Last week, the conversation about breast cancer diagnosis and treatment moved into new and uncomfortable territory. The New England Journal of Medicine published a large-scale study concluding that mammograms may not be as helpful as most people believe in treating breast cancer. Even worse, the study suggested that more than 1 million women may have been unnecessarily treated and diagnosed.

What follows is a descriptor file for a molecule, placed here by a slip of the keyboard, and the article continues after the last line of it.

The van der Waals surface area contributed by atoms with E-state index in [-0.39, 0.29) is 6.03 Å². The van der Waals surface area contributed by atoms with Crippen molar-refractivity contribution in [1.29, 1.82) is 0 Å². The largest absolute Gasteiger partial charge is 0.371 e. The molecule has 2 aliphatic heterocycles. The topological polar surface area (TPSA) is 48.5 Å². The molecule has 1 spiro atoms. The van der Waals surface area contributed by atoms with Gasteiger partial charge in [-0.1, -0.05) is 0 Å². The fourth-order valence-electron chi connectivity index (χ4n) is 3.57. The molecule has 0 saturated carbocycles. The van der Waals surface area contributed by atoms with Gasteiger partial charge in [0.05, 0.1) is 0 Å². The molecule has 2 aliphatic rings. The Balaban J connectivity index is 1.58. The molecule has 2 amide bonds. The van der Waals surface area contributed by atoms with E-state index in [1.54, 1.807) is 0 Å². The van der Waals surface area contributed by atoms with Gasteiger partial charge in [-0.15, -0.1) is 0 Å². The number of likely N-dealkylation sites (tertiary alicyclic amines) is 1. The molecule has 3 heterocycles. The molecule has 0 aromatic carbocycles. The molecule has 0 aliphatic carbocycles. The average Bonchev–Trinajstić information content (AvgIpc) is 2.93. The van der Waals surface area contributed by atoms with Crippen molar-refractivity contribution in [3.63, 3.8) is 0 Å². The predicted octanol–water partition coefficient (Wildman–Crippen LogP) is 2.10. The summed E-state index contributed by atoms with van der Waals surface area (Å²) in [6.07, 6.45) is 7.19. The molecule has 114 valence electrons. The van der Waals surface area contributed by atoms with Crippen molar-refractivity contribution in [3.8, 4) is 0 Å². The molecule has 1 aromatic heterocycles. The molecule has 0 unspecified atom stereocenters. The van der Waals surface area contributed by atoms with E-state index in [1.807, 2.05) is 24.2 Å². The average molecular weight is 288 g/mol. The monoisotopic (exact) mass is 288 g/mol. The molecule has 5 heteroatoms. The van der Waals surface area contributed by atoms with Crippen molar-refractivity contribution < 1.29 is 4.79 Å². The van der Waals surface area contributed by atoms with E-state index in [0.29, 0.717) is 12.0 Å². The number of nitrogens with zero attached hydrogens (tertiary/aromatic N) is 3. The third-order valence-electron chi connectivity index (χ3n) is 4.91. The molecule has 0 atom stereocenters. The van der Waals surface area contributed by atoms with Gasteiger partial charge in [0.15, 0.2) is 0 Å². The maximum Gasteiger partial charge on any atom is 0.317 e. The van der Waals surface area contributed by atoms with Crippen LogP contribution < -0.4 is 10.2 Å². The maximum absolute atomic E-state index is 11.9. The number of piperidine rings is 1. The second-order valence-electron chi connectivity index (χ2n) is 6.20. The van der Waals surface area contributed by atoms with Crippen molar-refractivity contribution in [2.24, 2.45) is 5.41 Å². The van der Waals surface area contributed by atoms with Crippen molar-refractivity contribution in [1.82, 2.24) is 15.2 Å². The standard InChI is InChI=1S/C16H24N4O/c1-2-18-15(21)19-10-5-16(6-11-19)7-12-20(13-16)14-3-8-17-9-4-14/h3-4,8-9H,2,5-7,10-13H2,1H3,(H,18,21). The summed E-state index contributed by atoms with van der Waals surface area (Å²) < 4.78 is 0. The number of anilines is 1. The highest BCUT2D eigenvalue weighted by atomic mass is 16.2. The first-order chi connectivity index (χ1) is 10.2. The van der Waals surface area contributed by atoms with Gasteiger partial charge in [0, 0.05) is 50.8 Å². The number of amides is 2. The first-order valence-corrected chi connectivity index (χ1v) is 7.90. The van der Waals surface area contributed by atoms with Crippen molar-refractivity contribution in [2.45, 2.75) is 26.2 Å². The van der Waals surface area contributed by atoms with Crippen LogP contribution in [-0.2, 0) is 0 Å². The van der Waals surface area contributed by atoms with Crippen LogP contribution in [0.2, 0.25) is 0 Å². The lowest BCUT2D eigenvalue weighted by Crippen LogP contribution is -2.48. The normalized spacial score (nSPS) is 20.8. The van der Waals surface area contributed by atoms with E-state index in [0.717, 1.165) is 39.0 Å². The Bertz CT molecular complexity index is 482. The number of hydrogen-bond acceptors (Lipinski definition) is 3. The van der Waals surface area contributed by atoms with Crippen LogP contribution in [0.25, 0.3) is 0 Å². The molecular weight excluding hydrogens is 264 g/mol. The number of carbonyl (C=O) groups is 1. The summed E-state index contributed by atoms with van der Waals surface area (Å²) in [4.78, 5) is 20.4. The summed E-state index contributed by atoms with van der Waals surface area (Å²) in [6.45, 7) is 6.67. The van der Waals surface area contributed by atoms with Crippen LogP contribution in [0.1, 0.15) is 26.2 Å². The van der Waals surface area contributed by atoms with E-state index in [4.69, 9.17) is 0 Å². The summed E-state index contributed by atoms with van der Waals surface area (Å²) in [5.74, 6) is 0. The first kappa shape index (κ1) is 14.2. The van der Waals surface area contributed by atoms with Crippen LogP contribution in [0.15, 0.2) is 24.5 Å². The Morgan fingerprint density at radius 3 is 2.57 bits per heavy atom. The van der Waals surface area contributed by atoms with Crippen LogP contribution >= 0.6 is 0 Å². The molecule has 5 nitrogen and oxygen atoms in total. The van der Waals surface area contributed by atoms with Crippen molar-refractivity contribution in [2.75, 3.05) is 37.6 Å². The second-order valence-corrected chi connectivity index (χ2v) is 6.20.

Everyone agrees that fewer women are dying from breast cancer. We -- meaning the medical community and interested women -- assumed that the increased survival rates were a result of early detection and mammography. “Early detection saves lives” is one of the main rallying cries of the Susan G. Komen Foundation-led pink-ribboned breast cancer community. But what if it doesn’t?
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